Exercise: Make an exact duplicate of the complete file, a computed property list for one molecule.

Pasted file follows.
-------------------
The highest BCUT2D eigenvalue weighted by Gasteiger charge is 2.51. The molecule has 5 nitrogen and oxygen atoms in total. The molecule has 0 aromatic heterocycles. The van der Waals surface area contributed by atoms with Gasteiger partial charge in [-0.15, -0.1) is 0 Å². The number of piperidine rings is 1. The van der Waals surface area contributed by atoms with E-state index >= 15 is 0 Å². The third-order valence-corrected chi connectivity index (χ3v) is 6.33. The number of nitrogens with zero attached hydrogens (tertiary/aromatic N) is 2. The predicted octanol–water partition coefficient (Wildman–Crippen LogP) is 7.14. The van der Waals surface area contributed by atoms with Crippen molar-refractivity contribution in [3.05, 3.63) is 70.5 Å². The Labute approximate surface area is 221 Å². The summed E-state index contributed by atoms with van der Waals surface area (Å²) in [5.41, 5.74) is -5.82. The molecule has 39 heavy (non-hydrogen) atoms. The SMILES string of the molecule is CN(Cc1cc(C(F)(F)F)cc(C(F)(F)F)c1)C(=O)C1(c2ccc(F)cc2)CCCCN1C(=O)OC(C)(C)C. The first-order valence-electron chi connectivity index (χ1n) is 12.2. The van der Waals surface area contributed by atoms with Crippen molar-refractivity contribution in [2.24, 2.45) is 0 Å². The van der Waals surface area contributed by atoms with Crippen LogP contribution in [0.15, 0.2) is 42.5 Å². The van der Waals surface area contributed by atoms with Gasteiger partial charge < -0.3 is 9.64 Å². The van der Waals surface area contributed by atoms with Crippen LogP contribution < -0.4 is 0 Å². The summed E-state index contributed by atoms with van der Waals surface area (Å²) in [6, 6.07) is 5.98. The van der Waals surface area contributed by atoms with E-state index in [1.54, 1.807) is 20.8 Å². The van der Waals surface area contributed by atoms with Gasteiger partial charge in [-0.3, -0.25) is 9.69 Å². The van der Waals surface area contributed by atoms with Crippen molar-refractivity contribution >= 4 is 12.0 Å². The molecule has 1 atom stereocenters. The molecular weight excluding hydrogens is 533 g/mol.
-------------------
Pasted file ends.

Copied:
The highest BCUT2D eigenvalue weighted by Gasteiger charge is 2.51. The molecule has 5 nitrogen and oxygen atoms in total. The molecule has 0 aromatic heterocycles. The van der Waals surface area contributed by atoms with Gasteiger partial charge in [-0.15, -0.1) is 0 Å². The number of piperidine rings is 1. The van der Waals surface area contributed by atoms with E-state index >= 15 is 0 Å². The third-order valence-corrected chi connectivity index (χ3v) is 6.33. The number of nitrogens with zero attached hydrogens (tertiary/aromatic N) is 2. The predicted octanol–water partition coefficient (Wildman–Crippen LogP) is 7.14. The van der Waals surface area contributed by atoms with Crippen molar-refractivity contribution in [3.05, 3.63) is 70.5 Å². The Labute approximate surface area is 221 Å². The summed E-state index contributed by atoms with van der Waals surface area (Å²) in [5.41, 5.74) is -5.82. The molecule has 39 heavy (non-hydrogen) atoms. The SMILES string of the molecule is CN(Cc1cc(C(F)(F)F)cc(C(F)(F)F)c1)C(=O)C1(c2ccc(F)cc2)CCCCN1C(=O)OC(C)(C)C. The first-order valence-electron chi connectivity index (χ1n) is 12.2. The van der Waals surface area contributed by atoms with Crippen molar-refractivity contribution in [2.24, 2.45) is 0 Å². The van der Waals surface area contributed by atoms with Crippen LogP contribution in [0.15, 0.2) is 42.5 Å². The van der Waals surface area contributed by atoms with Gasteiger partial charge < -0.3 is 9.64 Å². The van der Waals surface area contributed by atoms with Crippen LogP contribution < -0.4 is 0 Å². The summed E-state index contributed by atoms with van der Waals surface area (Å²) in [6, 6.07) is 5.98. The van der Waals surface area contributed by atoms with E-state index in [1.54, 1.807) is 20.8 Å². The van der Waals surface area contributed by atoms with Gasteiger partial charge in [-0.3, -0.25) is 9.69 Å². The van der Waals surface area contributed by atoms with Crippen molar-refractivity contribution >= 4 is 12.0 Å². The molecule has 1 atom stereocenters. The molecular weight excluding hydrogens is 533 g/mol.